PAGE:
(This post sponsored by our publishing partner Cripple Creek Backcountry.)
The Seward Highway heads south out of Anchorage, Alaska winding along the dramatic Turnagain Arm, a coastal inlet that bites into the Chugach Mountains. Fifty miles south of the edge of town, the highway leaves the coast and turns into the Kenai Peninsula, climbing 900 feet to Turnagain Pass. With a deep maritime snowpack and steep mountain ridges, the dramatic slopes of Turnagain are a backcountry dream come true.
The first time I skied at Turnagain, a friend showed me a place called Eddies Ridge above Ingram Creek towards the north end of the pass. I spent a good bit of the morning skeptical. It was late February a few years ago and we woke up in a rainstorm. The parking lot was wet and there was no snow. These sea level problems followed us some ways up the trail – a scene that many locals feel is getting increasingly common as climate change hits Alaska. My friend was insistent that a mere drizzle was nothing to worry about, and sure enough we popped above the clouds to an absolutely beautiful alpine ridge with endless snow.
Safety note: The geologic youth and recent glacial history of the Chugach Mountains means that terrain gets steep in a hurry. Avalanche terrain abounds around the pass. As with all popular backcountry areas – a skin track already in or previous ski track cutting a slope doesn’t mean that slope is safe. Be careful, be cautious, dig pits, read forecasts, practice your systems.
While such days are encouraging, it is also a bit scary to see how delicate the coastal winter is in the far north. This winter we have been lucky enough to have good snow at sea level and this week saw cold air, high pressure, and stable conditions lite up the stoke at Turnagain.
My car’s thermometer read -6 degrees Saturday morning as I pulled into the Carrs supermarket parking lot in south Anchorage at 8 am to meet up with a couple of friends. Such civilized hours of the morning are considered early by many Alaskans, and I would be remiss if I didn’t mention that 8 am is still quite dark. While your average cross-section of vehicles takes up the parking spots closest to the store, the back row of the lot is mostly Subarus, 4-Runners, and Tacomas all laden with ski-themed stickers. We knew we were not the only ones heading south for the snow. An hour later we pulled into an empty parking lot at one of Turnagain’s less popular trailheads.
Turnagain Pass is absolutely huge. As I have started to get the lay of the land I have noticed that 99% of skiers go to probably about 1% of the terrain. Most backcountry travelers on the Pass go to an area called Tincan, which offers good turns close the car. The skiing at Tincan can be great, and the scenery is amazing, but the crowds can make it feel decidedly un-Alaskan. I have had some great midweek days there recently, but was itching to get a bit further from the beaten path on Saturday.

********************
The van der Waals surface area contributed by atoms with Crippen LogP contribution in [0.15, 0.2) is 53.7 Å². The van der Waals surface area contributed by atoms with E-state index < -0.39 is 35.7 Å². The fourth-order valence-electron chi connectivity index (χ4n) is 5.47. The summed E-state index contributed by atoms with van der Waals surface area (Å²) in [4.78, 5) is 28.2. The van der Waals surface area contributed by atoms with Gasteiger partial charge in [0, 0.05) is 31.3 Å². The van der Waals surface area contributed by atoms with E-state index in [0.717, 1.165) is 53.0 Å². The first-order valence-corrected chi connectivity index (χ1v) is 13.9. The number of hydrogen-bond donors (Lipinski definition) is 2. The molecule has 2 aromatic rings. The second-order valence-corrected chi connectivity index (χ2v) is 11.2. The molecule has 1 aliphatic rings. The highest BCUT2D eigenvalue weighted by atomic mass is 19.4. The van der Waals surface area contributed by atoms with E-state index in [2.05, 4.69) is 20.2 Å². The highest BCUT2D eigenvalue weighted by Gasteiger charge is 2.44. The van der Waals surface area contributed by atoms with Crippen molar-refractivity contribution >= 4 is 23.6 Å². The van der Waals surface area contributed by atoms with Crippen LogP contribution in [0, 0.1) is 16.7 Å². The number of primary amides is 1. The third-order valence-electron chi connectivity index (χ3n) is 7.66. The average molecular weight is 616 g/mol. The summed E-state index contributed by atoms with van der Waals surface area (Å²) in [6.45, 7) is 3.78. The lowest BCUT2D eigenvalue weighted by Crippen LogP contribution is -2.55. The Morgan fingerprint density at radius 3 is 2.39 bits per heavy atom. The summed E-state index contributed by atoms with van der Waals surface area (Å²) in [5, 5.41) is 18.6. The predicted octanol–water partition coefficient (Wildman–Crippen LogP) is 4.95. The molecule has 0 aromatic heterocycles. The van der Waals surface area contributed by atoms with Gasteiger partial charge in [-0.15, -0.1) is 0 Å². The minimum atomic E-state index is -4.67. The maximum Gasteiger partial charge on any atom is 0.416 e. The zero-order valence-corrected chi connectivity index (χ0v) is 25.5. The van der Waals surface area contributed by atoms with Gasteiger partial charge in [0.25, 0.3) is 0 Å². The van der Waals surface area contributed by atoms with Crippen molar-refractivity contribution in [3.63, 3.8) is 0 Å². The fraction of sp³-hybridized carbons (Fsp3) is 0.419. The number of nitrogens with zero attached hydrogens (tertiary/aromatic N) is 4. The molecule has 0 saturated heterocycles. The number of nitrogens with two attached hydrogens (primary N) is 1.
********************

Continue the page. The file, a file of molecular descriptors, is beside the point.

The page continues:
I had run into Andy a few days earlier while skiing at Eddies, and he said he wanted to start to make use of the long days (we are all very excited to make it 8 hours without a head lamp). Aiming to avoid the comfort of tracks, Andy schemed up a tour to the back of the valley to check out an area that we had not been before. We headed out a ridge that is known for Nordic skiing and mellow terrain in between Tincan and Sunburst (another popular area). Looking across the valley at these two more popular zones, we saw skiers and ski tracks a plenty, but they slowly dissipated with each mile and after a couple hours they were nearly gone (though not completely, which was both impressive and saved quite a bit of trail breaking).
I asked Andy what this place is called. Pastoral Peak, Taylor Pass, Kickstep Mountain were all clear landmarks, but we were somewhere in the middle on a somewhat non descript point near the head of Lyon creek maybe 4 miles from the highway.
Andy just said, “I dunno.”
I still haven’t gotten used to this part of the ‘Alaska factor’.
It had not snowed in about a week, but cold temps and calm winds had not only kept the snow soft, but lightened up the pow. It wasn’t long before we found ourselves up on a ridge eyeing endless potential lines. We kept looking up thinking a short dash would get us to crest where our skins were pointing, but as is often the case in the alpine, the scale was deceiving. Switchback after switchback led up, eventually to a short boot pack and small peak that overlooked the heart of Turnagain Pass. 45 degree slopes up high mellowed into rolling open snow fields and 1600 ft of ripen pow flew by as we skied to the bottom of our run.
After a second lap, the sun was behind the mountains and we knew we had to start the march back towards the car — fueled by thoughts of a litany of new lines seen on our tour.
A month ago, long days on the snow were scarce. The days are getting longer now and the arc of my ski turns seem to be following suit.
Dr. Alex Lee lives in Anchorage, Alaska. Alex is a professor at Alaska Pacific University, teaching philosophy and environmental studies. He also works as a sometimes guide, naturalist, writer, and photographer.